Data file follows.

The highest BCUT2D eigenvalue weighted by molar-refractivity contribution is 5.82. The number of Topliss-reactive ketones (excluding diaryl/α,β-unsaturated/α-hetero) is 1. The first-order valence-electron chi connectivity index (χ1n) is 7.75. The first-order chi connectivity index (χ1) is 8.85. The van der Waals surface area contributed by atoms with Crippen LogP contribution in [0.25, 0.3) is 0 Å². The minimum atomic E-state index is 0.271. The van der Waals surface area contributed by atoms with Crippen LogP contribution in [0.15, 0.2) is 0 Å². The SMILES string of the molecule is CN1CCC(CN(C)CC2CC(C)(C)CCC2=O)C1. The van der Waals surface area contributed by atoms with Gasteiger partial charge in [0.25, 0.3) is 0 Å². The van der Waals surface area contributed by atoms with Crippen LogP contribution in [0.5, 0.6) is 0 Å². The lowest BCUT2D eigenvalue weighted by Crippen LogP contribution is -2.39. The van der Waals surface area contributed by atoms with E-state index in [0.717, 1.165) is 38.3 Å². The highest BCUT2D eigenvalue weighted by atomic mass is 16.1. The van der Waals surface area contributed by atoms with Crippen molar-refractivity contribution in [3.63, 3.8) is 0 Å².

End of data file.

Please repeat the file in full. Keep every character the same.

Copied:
The highest BCUT2D eigenvalue weighted by molar-refractivity contribution is 5.82. The number of Topliss-reactive ketones (excluding diaryl/α,β-unsaturated/α-hetero) is 1. The first-order valence-electron chi connectivity index (χ1n) is 7.75. The first-order chi connectivity index (χ1) is 8.85. The van der Waals surface area contributed by atoms with Crippen LogP contribution in [0.25, 0.3) is 0 Å². The minimum atomic E-state index is 0.271. The van der Waals surface area contributed by atoms with Crippen LogP contribution in [0.15, 0.2) is 0 Å². The SMILES string of the molecule is CN1CCC(CN(C)CC2CC(C)(C)CCC2=O)C1. The van der Waals surface area contributed by atoms with Gasteiger partial charge in [0.25, 0.3) is 0 Å². The van der Waals surface area contributed by atoms with Crippen LogP contribution in [0.5, 0.6) is 0 Å². The lowest BCUT2D eigenvalue weighted by Crippen LogP contribution is -2.39. The van der Waals surface area contributed by atoms with E-state index in [0.717, 1.165) is 38.3 Å². The highest BCUT2D eigenvalue weighted by atomic mass is 16.1. The van der Waals surface area contributed by atoms with Crippen molar-refractivity contribution in [3.63, 3.8) is 0 Å².